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  • Gergo Jonas

How to Enhance Your General Condition Together With Weight Training

Updated: Dec 4, 2019


Weight training is a must. It makes our bones stronger, increases insulin sensitivity, reduces pain and inflammation from arthritis, and slows down the ageing process of muscles.


But what if we want to be able to use the stairs without getting breathless by the second floor or run a 5K?


Implementing cardiovascular work into your training routine can be simple or as complicated as a Rubik's cube. It all starts with your needs.



I’m going to give you three different scenarios that I typically see. These are all based on real people with different needs, and they all use Weights and Cardio training, but in different ratios.

I’ll explain Possible Pitfalls of the particular training style and the Solution for that.

At the end of each type of lifters I’ll add a success story from a real life example.


The Newbie



The Newbie is new to the gym - or maybe he’s been going for a while, but not seeing results. He wants to tone up, lose some weight, have a better diet. To improve, the Newbie has to learn proper lifting technique to gain strength and muscle; he needs to do cardio two times a week; and he needs to implement yoga/corrective exercises to his routine to fix his imbalances.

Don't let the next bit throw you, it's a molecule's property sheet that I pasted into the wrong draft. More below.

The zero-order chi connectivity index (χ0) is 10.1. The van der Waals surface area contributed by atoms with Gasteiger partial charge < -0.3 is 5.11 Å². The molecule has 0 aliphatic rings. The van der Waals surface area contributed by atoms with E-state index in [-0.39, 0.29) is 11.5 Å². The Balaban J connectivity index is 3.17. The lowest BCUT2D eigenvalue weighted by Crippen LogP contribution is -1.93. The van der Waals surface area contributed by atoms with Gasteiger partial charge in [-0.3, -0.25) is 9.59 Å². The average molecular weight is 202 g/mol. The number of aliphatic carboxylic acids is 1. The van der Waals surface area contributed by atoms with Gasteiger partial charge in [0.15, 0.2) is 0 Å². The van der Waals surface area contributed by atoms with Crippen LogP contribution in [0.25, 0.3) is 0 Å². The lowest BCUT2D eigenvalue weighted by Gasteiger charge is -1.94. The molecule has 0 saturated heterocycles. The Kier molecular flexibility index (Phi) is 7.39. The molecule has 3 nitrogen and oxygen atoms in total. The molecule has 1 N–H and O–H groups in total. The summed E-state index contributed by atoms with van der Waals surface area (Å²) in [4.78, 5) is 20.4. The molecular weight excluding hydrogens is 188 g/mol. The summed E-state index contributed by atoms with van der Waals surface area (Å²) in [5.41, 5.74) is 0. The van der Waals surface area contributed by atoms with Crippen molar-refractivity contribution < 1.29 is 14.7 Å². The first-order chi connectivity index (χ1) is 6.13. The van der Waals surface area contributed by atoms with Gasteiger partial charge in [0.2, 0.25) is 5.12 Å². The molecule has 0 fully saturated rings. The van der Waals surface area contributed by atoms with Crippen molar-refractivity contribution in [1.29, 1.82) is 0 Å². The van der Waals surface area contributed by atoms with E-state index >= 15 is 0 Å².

If you’re a Newbie, here is a plan for you:

  • Follow a Full-Body weight training workout two times a week, focusing on compound movements with good form

  • Do 30 minutes, low to moderate intensity cardio (running, swimming, cycling) twice a week

  • Sign up to a yoga class once a week

Possible Pitfalls: The Newbie wants to jump into the gym life and change everything from day one. After a couple of days, the Newbie will be tempted to skip logging his food, maybe go out on the weekend and forget his plan. He’ll probably miss some training sessions during the third week, and start to stress or become disheartened because he’s not seeing results.


Solution: Diet is the most important part. If you can’t do your shopping and meal preparation due to time restrictions, just skip your gym session, or walk to the shop. Weightlifting will work on your cardiovascular condition but you cannot outwork a bad diet. Allow some room for error: don’t ban your favourite food. Introduce new things slowly into your life, and think long-term.


Pete:

I met Pete two years ago. He wanted to lose his beer belly, gain some muscle and be able to run with his five year old boy without getting tired. He used to play rugby and he went for a run occasionally. He was really focused and he said he could train five times a week. I told him we’d do two weight training sessions a week, run outside on Saturday, and do yoga on Sunday. I set up his calories to support his new active lifestyle with no banned food - he just needed to stay in between the numbers. After losing a few kilos, we introduced an extra lifting session with some sprints at the end of the workout. Pete was training with me for eight months. Now, he is training on his own, enjoying deadlifting and signed up for his first 5K run. He never gets tired anymore when playing with his son.